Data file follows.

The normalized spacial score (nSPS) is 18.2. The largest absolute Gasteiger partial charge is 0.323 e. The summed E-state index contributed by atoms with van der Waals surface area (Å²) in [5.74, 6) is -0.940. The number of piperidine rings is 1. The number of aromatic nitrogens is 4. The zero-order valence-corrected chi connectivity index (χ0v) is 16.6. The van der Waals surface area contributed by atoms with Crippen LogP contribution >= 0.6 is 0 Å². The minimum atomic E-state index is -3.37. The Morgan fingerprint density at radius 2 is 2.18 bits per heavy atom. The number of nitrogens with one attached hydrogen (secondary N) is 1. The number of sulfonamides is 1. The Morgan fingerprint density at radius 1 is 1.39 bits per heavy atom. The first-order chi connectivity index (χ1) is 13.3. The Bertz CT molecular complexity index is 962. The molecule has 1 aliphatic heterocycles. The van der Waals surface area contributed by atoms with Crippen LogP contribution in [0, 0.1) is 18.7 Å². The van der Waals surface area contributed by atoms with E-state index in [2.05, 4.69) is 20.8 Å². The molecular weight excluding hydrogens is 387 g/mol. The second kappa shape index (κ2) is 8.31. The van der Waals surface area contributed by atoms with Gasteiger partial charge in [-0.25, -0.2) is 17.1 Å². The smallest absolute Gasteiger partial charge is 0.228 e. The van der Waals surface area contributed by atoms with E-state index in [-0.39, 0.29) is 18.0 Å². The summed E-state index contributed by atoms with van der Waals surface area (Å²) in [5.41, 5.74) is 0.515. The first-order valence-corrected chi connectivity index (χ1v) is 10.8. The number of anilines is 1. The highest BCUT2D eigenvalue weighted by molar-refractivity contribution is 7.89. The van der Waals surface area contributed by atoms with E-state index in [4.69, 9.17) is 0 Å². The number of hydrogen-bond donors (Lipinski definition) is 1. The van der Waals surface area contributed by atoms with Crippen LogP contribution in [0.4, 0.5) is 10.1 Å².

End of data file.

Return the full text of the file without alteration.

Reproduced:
The normalized spacial score (nSPS) is 18.2. The largest absolute Gasteiger partial charge is 0.323 e. The summed E-state index contributed by atoms with van der Waals surface area (Å²) in [5.74, 6) is -0.940. The number of piperidine rings is 1. The number of aromatic nitrogens is 4. The zero-order valence-corrected chi connectivity index (χ0v) is 16.6. The van der Waals surface area contributed by atoms with Crippen LogP contribution >= 0.6 is 0 Å². The minimum atomic E-state index is -3.37. The Morgan fingerprint density at radius 2 is 2.18 bits per heavy atom. The number of nitrogens with one attached hydrogen (secondary N) is 1. The number of sulfonamides is 1. The Morgan fingerprint density at radius 1 is 1.39 bits per heavy atom. The first-order chi connectivity index (χ1) is 13.3. The Bertz CT molecular complexity index is 962. The molecule has 1 aliphatic heterocycles. The van der Waals surface area contributed by atoms with Crippen LogP contribution in [0, 0.1) is 18.7 Å². The van der Waals surface area contributed by atoms with E-state index in [2.05, 4.69) is 20.8 Å². The molecular weight excluding hydrogens is 387 g/mol. The second kappa shape index (κ2) is 8.31. The van der Waals surface area contributed by atoms with Gasteiger partial charge in [-0.25, -0.2) is 17.1 Å². The smallest absolute Gasteiger partial charge is 0.228 e. The van der Waals surface area contributed by atoms with E-state index in [-0.39, 0.29) is 18.0 Å². The summed E-state index contributed by atoms with van der Waals surface area (Å²) in [5.41, 5.74) is 0.515. The first-order valence-corrected chi connectivity index (χ1v) is 10.8. The number of anilines is 1. The highest BCUT2D eigenvalue weighted by molar-refractivity contribution is 7.89. The van der Waals surface area contributed by atoms with E-state index in [4.69, 9.17) is 0 Å². The number of hydrogen-bond donors (Lipinski definition) is 1. The van der Waals surface area contributed by atoms with Crippen LogP contribution in [0.4, 0.5) is 10.1 Å².